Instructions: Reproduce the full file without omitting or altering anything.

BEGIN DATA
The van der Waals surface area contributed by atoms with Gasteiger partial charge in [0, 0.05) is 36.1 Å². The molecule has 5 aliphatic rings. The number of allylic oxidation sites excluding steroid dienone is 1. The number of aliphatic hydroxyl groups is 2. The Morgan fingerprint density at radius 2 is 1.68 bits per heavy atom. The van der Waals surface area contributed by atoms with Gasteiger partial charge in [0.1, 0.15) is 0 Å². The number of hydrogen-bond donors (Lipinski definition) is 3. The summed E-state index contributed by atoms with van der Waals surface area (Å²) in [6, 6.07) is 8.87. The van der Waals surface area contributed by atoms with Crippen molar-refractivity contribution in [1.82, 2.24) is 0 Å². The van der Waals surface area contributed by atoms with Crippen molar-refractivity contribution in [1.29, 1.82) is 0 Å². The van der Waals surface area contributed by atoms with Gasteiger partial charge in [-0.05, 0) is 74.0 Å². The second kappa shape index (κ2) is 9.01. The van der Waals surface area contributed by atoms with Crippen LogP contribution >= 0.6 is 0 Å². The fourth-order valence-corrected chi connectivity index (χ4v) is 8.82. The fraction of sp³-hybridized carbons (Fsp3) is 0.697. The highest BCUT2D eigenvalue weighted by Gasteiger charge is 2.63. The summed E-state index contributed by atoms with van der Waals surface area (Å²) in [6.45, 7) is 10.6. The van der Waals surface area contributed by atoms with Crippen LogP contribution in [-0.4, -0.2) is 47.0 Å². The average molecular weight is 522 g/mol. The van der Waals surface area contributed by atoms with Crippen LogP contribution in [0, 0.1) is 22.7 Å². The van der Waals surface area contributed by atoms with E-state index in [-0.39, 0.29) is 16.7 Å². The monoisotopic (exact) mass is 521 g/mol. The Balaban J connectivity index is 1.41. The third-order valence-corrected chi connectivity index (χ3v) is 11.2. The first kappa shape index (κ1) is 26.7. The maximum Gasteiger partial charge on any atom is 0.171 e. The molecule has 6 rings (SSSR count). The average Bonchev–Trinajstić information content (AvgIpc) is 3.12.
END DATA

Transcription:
The van der Waals surface area contributed by atoms with Gasteiger partial charge in [0, 0.05) is 36.1 Å². The molecule has 5 aliphatic rings. The number of allylic oxidation sites excluding steroid dienone is 1. The number of aliphatic hydroxyl groups is 2. The Morgan fingerprint density at radius 2 is 1.68 bits per heavy atom. The van der Waals surface area contributed by atoms with Gasteiger partial charge in [0.1, 0.15) is 0 Å². The number of hydrogen-bond donors (Lipinski definition) is 3. The summed E-state index contributed by atoms with van der Waals surface area (Å²) in [6, 6.07) is 8.87. The van der Waals surface area contributed by atoms with Crippen molar-refractivity contribution in [1.82, 2.24) is 0 Å². The van der Waals surface area contributed by atoms with Crippen molar-refractivity contribution in [1.29, 1.82) is 0 Å². The van der Waals surface area contributed by atoms with Gasteiger partial charge in [-0.05, 0) is 74.0 Å². The second kappa shape index (κ2) is 9.01. The van der Waals surface area contributed by atoms with Crippen LogP contribution >= 0.6 is 0 Å². The fourth-order valence-corrected chi connectivity index (χ4v) is 8.82. The fraction of sp³-hybridized carbons (Fsp3) is 0.697. The highest BCUT2D eigenvalue weighted by Gasteiger charge is 2.63. The summed E-state index contributed by atoms with van der Waals surface area (Å²) in [6.45, 7) is 10.6. The van der Waals surface area contributed by atoms with Crippen LogP contribution in [-0.4, -0.2) is 47.0 Å². The average molecular weight is 522 g/mol. The van der Waals surface area contributed by atoms with Crippen LogP contribution in [0, 0.1) is 22.7 Å². The van der Waals surface area contributed by atoms with E-state index in [-0.39, 0.29) is 16.7 Å². The monoisotopic (exact) mass is 521 g/mol. The Balaban J connectivity index is 1.41. The third-order valence-corrected chi connectivity index (χ3v) is 11.2. The first kappa shape index (κ1) is 26.7. The maximum Gasteiger partial charge on any atom is 0.171 e. The molecule has 6 rings (SSSR count). The average Bonchev–Trinajstić information content (AvgIpc) is 3.12.